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Maea expressed by macrophages, but not erythroblasts, maintains postnatal murine bone marrow erythroblastic islands

Qiaozhi Wei, Philip E. Boulais, Dachuan Zhang, Sandra Pinho, Masato Tanaka and Paul S. Frenette

Key points

  • Maea, but not Vcam1, is required for adult bone marrow macrophage development and erythroblastic island function in vivo.

  • Deletion of Maea expressed by macrophages, but not by erythroblasts, impairs bone marrow erythroblastic island formation.

Abstract

The erythroblastic island (EI), formed by a central macrophage and developing erythroblasts, was first described decades ago and recently shown to play an in vivo role in homeostatic and pathological erythropoiesis. The exact molecular mechanisms, however, mediating the interactions between macrophages and erythroblasts remain unclear. Macrophage-Erythroblast Attacher (Maea) has previously been suggested to mediate homophilic adhesion bounds bridging macrophages and erythroblasts. Maea-deficient mice die perinatally with anemia and defective erythrocyte enucleation, suggesting a critical role in fetal erythropoiesis. Here, we generated conditional knockout mouse models of Maea to assess its cellular and postnatal contributions. Deletion of Maea in macrophages using Csf1r-Cre or CD169-Cre caused severe reductions of bone marrow (BM) macrophages, erythroblasts, and in vivo island formation, while its deletion in the erythroid lineage using Epor-Cre had no such phenotype, suggesting a dominant role of Maea in macrophage for BM erythropoiesis. Interestingly, Maea deletion in spleen macrophages did not alter their numbers or functions. Postnatal Maea deletion using Mx1-Cre or function inhibition using a novel monoclonal antibody also impaired BM erythropoiesis. These results indicate that Maea contributes to adult BM erythropoiesis by regulating the maintenance of macrophages and their interaction with erythroblasts via a yet unidentified erythroblast receptor.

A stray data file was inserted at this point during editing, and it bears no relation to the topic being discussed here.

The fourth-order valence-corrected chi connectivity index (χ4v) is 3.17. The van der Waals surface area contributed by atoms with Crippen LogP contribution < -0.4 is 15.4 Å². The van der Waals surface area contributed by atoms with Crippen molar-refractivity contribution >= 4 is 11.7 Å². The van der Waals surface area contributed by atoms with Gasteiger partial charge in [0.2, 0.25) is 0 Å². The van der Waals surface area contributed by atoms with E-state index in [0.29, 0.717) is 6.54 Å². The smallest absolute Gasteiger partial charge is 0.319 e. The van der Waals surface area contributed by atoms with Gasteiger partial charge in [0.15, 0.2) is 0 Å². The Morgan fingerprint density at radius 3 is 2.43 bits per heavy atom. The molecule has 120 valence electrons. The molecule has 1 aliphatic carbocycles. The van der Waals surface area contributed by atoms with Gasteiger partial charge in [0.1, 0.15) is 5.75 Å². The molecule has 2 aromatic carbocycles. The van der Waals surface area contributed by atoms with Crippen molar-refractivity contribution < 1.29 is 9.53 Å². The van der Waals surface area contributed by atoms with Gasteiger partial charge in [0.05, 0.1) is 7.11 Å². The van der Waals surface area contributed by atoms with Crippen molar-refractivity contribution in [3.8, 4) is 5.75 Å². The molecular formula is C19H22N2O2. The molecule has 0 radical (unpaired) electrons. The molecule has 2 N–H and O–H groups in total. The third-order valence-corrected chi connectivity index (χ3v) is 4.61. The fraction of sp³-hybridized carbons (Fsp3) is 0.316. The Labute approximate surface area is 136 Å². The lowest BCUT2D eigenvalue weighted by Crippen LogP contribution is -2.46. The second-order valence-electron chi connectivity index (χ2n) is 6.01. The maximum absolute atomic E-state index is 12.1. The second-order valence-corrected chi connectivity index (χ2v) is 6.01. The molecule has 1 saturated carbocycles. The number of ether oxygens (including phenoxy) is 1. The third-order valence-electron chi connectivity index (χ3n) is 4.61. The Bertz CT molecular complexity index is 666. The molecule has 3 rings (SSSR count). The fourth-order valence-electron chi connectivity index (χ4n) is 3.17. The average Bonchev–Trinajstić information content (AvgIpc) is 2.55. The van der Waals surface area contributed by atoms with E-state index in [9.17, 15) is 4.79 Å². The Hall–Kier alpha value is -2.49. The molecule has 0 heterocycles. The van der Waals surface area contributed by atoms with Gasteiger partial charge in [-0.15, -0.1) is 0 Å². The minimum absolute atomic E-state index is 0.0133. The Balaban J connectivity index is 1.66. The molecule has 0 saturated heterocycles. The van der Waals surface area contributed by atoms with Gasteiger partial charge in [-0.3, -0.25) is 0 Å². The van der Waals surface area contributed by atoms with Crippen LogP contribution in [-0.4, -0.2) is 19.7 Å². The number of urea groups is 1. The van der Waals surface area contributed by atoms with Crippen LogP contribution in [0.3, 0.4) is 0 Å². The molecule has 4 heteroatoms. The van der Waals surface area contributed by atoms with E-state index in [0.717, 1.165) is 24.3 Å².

• Submitted November 26, 2018.
  • Accepted January 18, 2019.